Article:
To say it shortly, supermarket looses a customer and the lost customer is everything, the same as a dissatisfied customer who might tell a friend that that shop did not have the product he/she was looking for and that another customer will decide to shop elsewhere preferring to make all the purchases at one place. As a solution, customer is the source of information which is the most valuable point in JITD system and for Barilla itself, as the latter is what Barilla fails in. Actually, the focus of Barilla’s new system is on customer demand rather than distribution orders. Once we have discussed Barilla’s customers as both as a cause and a solutions now we can respond the stated question. As one of the Barilla’s customers we would say YES and accept the JITD program.

For the following reasons: * Retailers like distributors face the problem of carrying too much inventory. They do not have enough room in their stores or warehouses. This fact is due to the fact that Barilla cannot schedule orders as it does not know the demand information and to avoid stockouts put pressure on retailers to carry this much inventory in stock. * They also have the shelf-space problem, each company usually offers huge variety of product assortment, take Barilla – it offers 800 different SKUs and retailers shall fit them in, which actually is impossible; * Stockouts due to problems with order scheduling; Dissatisfaction due to poor service quality, low order replenishment rate, not on-time deliveries leading to end-consumer dissatisfaction and outcomes said above and thus lost end-consumers; * High inventory holding costs , that affects negatively on profitability; * Lower retailer margins; * Long lead times, which drives to not on-time deliveries that is in turn attributable to demand fluctuations about which Company is unaware and bad planning causing late deliveries. * Unmet demands; Chart #1 illustrates the reasons as a chain reaction. Chart #1 Poor service delivery = customer dissatisfactionLooking at the chart, we can see the baseline for all the problem cause appears to be the lack of information, so JITD drives its stakeholders for information centralization to manage its supply chain and we, as a customer realize that all the members of the supply chain will benefit from information sharing agree to exchange our sales information and receive all the benefits: * Barilla offers providing exactly the quantity that is needed based on the sales information no more no less thus this will avoid holding too much inventory; * Since stock will be delivered upon the customer demand, inventory levels will be reduced and warehouse space will be freed; * Lower inventory decreases holding costs; * Bullwhip Effect will be smoothened as demand forecasting will be improved, inventories will be positioned better and cost will be reduced throughout the supply chain; * Order replenishments will be improved for the higher rate; * No stockouts; * Demand will be met by demand forecasting; * Service will be improved by quick responses; Chart #2 illustrates the chain reaction that follows the improvement of information sharing.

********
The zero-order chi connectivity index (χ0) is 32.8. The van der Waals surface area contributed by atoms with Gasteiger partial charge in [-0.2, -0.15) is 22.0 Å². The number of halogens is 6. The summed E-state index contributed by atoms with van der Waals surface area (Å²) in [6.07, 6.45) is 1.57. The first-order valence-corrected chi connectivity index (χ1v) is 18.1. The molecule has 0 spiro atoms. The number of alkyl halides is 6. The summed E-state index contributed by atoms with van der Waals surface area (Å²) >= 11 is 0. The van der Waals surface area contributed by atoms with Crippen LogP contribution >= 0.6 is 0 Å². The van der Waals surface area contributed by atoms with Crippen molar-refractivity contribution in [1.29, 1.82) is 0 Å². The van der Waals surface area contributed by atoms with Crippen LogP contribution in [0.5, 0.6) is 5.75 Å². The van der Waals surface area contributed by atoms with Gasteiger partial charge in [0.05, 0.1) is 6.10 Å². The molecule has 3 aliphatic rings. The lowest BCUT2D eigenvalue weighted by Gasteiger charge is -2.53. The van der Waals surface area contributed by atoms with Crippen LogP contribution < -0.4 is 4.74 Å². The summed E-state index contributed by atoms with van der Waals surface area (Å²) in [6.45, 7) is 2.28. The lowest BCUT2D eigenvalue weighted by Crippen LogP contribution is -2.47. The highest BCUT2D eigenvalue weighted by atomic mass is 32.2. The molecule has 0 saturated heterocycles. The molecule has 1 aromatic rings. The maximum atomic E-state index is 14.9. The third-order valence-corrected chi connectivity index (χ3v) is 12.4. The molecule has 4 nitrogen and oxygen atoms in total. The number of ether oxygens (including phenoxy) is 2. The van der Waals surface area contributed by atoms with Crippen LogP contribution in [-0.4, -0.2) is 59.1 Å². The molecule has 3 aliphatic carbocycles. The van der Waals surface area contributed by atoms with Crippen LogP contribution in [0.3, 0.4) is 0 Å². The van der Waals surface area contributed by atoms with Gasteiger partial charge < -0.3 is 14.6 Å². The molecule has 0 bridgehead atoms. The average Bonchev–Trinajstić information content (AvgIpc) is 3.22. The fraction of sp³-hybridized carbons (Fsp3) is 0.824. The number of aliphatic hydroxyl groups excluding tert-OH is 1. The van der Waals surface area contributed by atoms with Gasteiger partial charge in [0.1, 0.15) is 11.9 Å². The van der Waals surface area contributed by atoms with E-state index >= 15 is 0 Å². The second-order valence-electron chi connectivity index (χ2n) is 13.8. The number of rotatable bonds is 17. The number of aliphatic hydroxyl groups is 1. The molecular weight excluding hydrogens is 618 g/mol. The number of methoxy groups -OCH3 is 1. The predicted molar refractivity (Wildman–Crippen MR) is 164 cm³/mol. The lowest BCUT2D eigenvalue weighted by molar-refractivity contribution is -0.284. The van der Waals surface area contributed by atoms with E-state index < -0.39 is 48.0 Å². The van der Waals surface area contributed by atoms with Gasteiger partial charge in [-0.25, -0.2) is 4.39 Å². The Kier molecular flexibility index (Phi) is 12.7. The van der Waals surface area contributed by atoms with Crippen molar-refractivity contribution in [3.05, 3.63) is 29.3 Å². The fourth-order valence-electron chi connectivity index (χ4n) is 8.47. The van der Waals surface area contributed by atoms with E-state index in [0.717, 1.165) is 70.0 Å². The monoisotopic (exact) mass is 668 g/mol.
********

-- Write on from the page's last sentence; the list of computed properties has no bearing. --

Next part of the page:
Chart #2 All in all, information sharing makes all parties better off. Since Barilla operates efficiently and its service improves, we as customers will benefit from the good service and we will have efficiency in our operations, no delays and good service to our own customers, plus no lost customers, low costs and profits. Conclusion We consider that by following the recommendations provided above Barilla can implement the JITD system successfully. Barilla’s demand will become more steady and the visibility though the supply chain will be improved. As a result Barilla distribution costs, inventory levels and manufacturing costs will be reduced too.

JITD will also benefit the distributors and reduce their inventory levels as well as increase their profits.